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REVIEW:  Into the Storm (Signal Bend #3) by Susan Fanetti

REVIEW: Into the Storm (Signal Bend #3) by Susan Fanetti


Dear Ms. Fanetti:

I read and really enjoyed the first in the Signal Bend series, Move the Sun. The second entry, Behold the Stars, which Jane reviewed, I could barely finish, it was so violent. So I bought this book with some trepidation, but with the hope that your voice, which worked so well for me in Move the Sun, would work again for me. I was pleased to find that for the most part, this was the case.

Signal Bend, IN is in recovery from a war. The Night Horde MC, which runs the town, took on a drug kingpin in the last book and won, but not without horrifying collateral damage to the town and even more, to the townsfolk. Showdown Ryan suffered some of the worst losses. His oldest daughter, Daisy, was killed and his wife packed up their two younger girls and took off. Showdown takes all of the blame for the losses. He knows that as the #2 in the Night Horde, his family was a target and they paid the ultimate price for it. He is empty, he is barely putting one foot in front of the other and more than once has considered ending it all. He can’t bear to go back to the home where his family was attacked, and has been existing at the Night Horde’s keep.

Shannon Bannerman has been hired to run the Keller Bed and Breakfast, a new venture owned by the President of the Night Horde’s wife (and protagonist in books 1 & 2), Lilli. Shannon came to Signal Bend from the big city, which makes her a curiosity for the people of Signal Bend. She is extremely over qualified for the job, but also wants it desperately. It seems clear to the reader from the start that she is running from something. Shannon is very attracted to Showdown, but knows his story. She knows that it’s incredibly unlikely that he’d ever have any interest in here. Despite that, when the opportunity presents itself, Shannon lets Showdown know she’s attracted.

“What is your problem?”

At Shannon’s sharp question he turned to see her standing there, holding her arms across her body against the chill. The stance made her cleavage even more distracting.

“What?” He tossed his butt to the ground.

She took a couple of steps closer. He could reach out and touch her if he wanted, run his finger down the cleft between her breasts. He clenched his fists.

“You have to know I’m interested. You act like you have some kind of claim or responsibility or I don’t know what. But then you ignore me – or you don’t, and you say what you said in there. What the hell is your problem?”

“No problem. Just not interested.”

Her brow creased at that, and her eyes narrowed. Then she surprised the shit out of him by taking the last step between them and grabbing his face in her hands. She leaned in and kissed him, her lips silky on his, her mouth open. She tasted of tequila. He felt her tongue tracing his lower lip. He hadn’t had a woman’s mouth – her tongue!- on his mouth in…Christ, five years? Since Holly would even let him kiss her like this? His cock turned to cast iron, heavy and hard, and it was all he could do not to grab her. But he didn’t. He didn’t grab her, or kiss her back. He sat there feeling shocked and tormented.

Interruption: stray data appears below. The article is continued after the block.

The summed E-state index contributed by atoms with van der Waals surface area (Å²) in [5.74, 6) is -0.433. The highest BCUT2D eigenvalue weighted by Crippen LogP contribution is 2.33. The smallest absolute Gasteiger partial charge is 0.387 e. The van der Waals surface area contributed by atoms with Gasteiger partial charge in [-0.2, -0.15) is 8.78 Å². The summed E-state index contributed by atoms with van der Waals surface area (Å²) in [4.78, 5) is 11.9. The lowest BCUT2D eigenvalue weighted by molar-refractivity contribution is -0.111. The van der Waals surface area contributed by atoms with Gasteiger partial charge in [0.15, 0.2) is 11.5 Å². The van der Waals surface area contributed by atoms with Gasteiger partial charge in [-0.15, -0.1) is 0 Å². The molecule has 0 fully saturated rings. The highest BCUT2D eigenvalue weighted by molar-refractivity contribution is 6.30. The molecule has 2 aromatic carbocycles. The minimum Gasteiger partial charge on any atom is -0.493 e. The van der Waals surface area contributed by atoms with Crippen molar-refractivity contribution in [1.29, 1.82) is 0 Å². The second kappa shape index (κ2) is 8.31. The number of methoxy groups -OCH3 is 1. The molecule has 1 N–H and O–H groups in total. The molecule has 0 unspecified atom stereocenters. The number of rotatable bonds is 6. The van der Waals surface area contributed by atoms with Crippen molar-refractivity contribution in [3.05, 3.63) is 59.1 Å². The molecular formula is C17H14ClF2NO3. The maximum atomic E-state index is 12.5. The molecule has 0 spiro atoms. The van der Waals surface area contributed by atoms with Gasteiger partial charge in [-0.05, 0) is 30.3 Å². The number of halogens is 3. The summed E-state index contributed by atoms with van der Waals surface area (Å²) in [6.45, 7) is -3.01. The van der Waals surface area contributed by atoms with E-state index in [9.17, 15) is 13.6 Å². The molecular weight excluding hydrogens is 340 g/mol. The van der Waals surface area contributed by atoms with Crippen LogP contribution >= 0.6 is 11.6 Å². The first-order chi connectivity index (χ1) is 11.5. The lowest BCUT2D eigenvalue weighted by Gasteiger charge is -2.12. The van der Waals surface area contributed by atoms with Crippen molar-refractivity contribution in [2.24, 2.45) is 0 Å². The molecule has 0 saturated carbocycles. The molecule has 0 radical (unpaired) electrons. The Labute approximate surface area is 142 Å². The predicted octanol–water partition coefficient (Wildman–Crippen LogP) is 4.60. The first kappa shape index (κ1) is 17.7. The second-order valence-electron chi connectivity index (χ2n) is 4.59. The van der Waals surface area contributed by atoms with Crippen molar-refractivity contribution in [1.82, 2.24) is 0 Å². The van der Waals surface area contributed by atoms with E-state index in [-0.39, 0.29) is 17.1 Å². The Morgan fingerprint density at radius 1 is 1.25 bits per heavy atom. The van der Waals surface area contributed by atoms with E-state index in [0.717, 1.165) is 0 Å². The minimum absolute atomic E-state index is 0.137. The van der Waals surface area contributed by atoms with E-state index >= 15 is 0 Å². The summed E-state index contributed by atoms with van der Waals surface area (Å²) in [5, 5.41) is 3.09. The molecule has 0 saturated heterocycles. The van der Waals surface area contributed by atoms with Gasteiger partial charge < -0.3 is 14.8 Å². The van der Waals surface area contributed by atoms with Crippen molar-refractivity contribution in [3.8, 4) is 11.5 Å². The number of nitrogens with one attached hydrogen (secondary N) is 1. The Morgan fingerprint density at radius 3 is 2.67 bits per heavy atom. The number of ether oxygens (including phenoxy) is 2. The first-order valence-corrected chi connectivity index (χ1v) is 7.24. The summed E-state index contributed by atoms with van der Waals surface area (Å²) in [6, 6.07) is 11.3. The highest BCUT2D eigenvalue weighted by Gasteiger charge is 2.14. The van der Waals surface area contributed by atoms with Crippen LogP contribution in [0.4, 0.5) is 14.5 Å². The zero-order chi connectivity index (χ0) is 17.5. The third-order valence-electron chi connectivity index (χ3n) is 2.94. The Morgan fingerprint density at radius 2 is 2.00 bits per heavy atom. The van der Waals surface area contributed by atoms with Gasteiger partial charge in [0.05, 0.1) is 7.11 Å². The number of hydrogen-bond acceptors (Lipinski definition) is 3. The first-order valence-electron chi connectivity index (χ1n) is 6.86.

When she pulled away, she searched his eyes for a moment. Then, with a sad little twitch of her lip, she nodded. “Okay. Sorry.” She turned and went back into the clubhouse. – Kindle location 1222

Of course, he’s interested. And soon after, he makes a move. Showdown and Shannon’s love story develops at a very slow pace. He thinks he’s emotionally dead, but she offers herself to him, and the more he knows of her, the more not just his libido, but his emotional self awakens. He begins to see that he has things to live for.

There are things that I really enjoyed about this story. I thought that Showdown’s emotional growth, from angry, emotionally unavailable man to one who is able to love was credible. Given that I’d gotten to know him in the previous two books and certainly, read the horror of the last book, I was glad to see him find some happiness. Shannon was a bit harder for me to get a bead on. She has a secret, and is technically running, although you never made me invest in what she was running from. I think because you delayed too long in delivering the backstory on her. Her conflict seemed manufactured because it arrived so late in the story and you’d built little to no foundation for it. So I wasn’t invested at all in that aspect of the story’s resolution.

That being said, I read the book in one sitting, and enjoyed getting to see the characters in a situation that was much less horrifying than book 2. As in the previous books, the sex scenes are plentiful and hot. And in the end, I was glad for having spent time reading the book. My hope in reviewing this book is that those who were put off by the extremity of the last book will give your work another chance. Because I felt like this story had potential and delivered on a good portion of it. I’d definitely read more from you. Final grade: B-/C+